So bottom line grab what you need soon and wonder when we will ever see some better managed co-ordination and progress in E-Health Standards setting. I am sure not holding my breath.
David.

3 comments:

Anonymous said...

This is an interesting link, I am no Architect, but NEHTA has lost control of standards, architecture and have no strategy, there must be a pattern there somewhere NEHTA chair

http://www.nehta.gov.au/implementation-resources/ehealth-foundations/EP-1543-2013

Anonymous said...

I have question: what does the ITIL ISM have to do with a NEHTA Taxonomy?

Taken from the standards cat link:
The Implementation Resources area consists of NEHTA developed specifications, including related assets, built against NEHTA's Product Taxonomy (ITIL ISM) to support adoption by the eHealth sector by vendors and implementers.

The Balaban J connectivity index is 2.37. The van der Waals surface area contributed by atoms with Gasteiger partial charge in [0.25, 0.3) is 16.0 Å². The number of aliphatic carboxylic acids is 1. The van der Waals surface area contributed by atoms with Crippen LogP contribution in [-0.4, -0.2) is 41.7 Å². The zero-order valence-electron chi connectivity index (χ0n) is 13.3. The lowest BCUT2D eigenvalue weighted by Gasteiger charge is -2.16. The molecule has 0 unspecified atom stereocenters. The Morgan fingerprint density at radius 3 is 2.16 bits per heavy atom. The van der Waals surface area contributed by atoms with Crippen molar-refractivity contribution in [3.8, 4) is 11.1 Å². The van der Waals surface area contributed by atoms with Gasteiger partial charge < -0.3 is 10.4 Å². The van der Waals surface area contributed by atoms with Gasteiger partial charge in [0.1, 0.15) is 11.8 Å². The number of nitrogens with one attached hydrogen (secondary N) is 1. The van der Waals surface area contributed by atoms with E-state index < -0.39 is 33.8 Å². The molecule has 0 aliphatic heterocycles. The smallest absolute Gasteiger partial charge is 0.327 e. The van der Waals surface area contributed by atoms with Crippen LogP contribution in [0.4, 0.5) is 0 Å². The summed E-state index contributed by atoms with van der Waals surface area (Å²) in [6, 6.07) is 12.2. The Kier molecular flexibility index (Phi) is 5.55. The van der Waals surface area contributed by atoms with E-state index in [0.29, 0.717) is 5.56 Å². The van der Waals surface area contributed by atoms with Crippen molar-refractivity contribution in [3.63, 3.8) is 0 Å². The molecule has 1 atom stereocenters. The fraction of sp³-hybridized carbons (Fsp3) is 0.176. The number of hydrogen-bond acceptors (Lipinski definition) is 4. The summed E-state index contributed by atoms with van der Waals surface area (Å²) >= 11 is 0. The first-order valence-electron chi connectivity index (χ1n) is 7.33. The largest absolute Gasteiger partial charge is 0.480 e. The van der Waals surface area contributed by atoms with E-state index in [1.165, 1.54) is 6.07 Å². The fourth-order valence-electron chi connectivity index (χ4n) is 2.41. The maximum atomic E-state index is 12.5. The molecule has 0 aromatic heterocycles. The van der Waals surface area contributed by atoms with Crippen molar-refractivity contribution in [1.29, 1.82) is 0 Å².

Could someone clinically validate the above data please

Bernard Robertson-Dunn said...

Re "I have question: what does the ITIL ISM have to do with a NEHTA Taxonomy?"

ISM could be Integrated Service Management or Information Security Management. The ambiguity is very telling.

Looking at http://www.nehta.gov.au/implementation-resources which has the above quote it appears to be a standardised glossary where terms are agreed and defined.

Unfortunately, also IMHO, it's all about technology and an attempt to bamboozle managers into thinking they are following "best practice" - something government is very good at asking for without understanding what that actually means.

A bit like lipstick on a pig. In the end it's still a pig.